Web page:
If you manage your client’s expectations properly, you will rarely have to say “no.” How about that? Keep them in the loop with what’s going on. Answer their questions before they ask. It’s best to not have a client waiting on you for something. Never send a client an invoice that has a number on it they haven’t already agreed to.

Managing expectations is the ongoing task of “Defining Success.” You may have to re-manage the expectations throughout the lifecycle of the event. If you can’t get crab legs, don’t wait until the last minute to tell your client it’s going to be crab cakes instead. Manage their expectations and they’ll be more likely to go along with any last-minute hiccups

And it’s always a good thing to remember these tips for client management – have an agenda for client meetings. Have action items or next steps defined at the end of each meeting. Set your next meeting if it isn’t already scheduled. Communicate with your client clearly, concisely, and as often as expected.

Remember, you are the one to set expectations. You’re the planner, not them. It’s up to you to follow through.

The Devil is in the Details

You need an allergy-friendly menu at the 11th hour.
There’s not enough power for the PA system.
The keynote speaker left their notes at the hotel.
The PDF presentation won’t load.
Not enough tables/seats.
The band is stuck in traffic.
The projector doesn’t work.
The weather changes.
The list goes on…

Remember that Murphy’s Law #1 is always in effect – “Anything that can go wrong will go wrong.” The closer you get to your event, the more your job changes from Event Planner to Problem Solver. If you stay ahead of the event, you’ll be more likely to keep it under control.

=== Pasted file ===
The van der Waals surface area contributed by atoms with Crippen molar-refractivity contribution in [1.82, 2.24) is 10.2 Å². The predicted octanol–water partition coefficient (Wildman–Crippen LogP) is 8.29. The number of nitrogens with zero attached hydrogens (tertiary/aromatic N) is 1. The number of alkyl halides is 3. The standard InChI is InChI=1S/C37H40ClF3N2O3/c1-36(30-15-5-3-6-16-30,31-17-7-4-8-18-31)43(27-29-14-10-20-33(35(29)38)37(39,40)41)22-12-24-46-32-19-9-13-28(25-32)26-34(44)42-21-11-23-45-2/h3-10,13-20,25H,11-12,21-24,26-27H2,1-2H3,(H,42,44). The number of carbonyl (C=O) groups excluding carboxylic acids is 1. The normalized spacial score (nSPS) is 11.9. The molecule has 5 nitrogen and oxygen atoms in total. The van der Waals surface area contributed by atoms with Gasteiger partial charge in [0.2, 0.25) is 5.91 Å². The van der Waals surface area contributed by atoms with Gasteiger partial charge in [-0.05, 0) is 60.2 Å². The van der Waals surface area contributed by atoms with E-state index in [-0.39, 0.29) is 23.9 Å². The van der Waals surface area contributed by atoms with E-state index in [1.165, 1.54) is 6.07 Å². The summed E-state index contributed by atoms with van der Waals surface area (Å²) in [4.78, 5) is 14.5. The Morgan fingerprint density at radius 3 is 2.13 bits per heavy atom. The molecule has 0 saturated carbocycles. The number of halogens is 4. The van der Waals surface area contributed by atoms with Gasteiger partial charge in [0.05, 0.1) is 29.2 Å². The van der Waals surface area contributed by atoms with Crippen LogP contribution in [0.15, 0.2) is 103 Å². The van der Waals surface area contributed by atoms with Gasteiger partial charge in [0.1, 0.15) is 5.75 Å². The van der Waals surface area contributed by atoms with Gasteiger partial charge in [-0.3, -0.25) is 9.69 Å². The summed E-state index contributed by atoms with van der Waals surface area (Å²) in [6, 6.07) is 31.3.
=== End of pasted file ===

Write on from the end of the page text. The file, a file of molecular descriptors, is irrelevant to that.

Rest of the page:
Find the Ideal Venue

Often a client will already have some idea of their perfect venue. They want an outdoor wedding ceremony with indoor dining. Relaxing views. There must be a dance floor and lighting. One hundred guests with an open bar, two tray passes and a vegetarian entrée option. The event space must be elegant, but not pretentious. Often, client requirements force an event to take place at a particular type of venue.

The bottom line is that the right venue can help with the planning and will have everything you’re looking for and more. Monona Terrace in downtown Madison is one such location. It is an incredibly versatile venue that offers all the amenities you would expect, the visually stunning architecture of Frank Lloyd Wright, and beautiful views of Lake Monona.

We hope you are able to use these event planning tips to make your event as successful as possible. Good luck and have fun!

Consider a professional event planner by booking your event through Monona Terrace.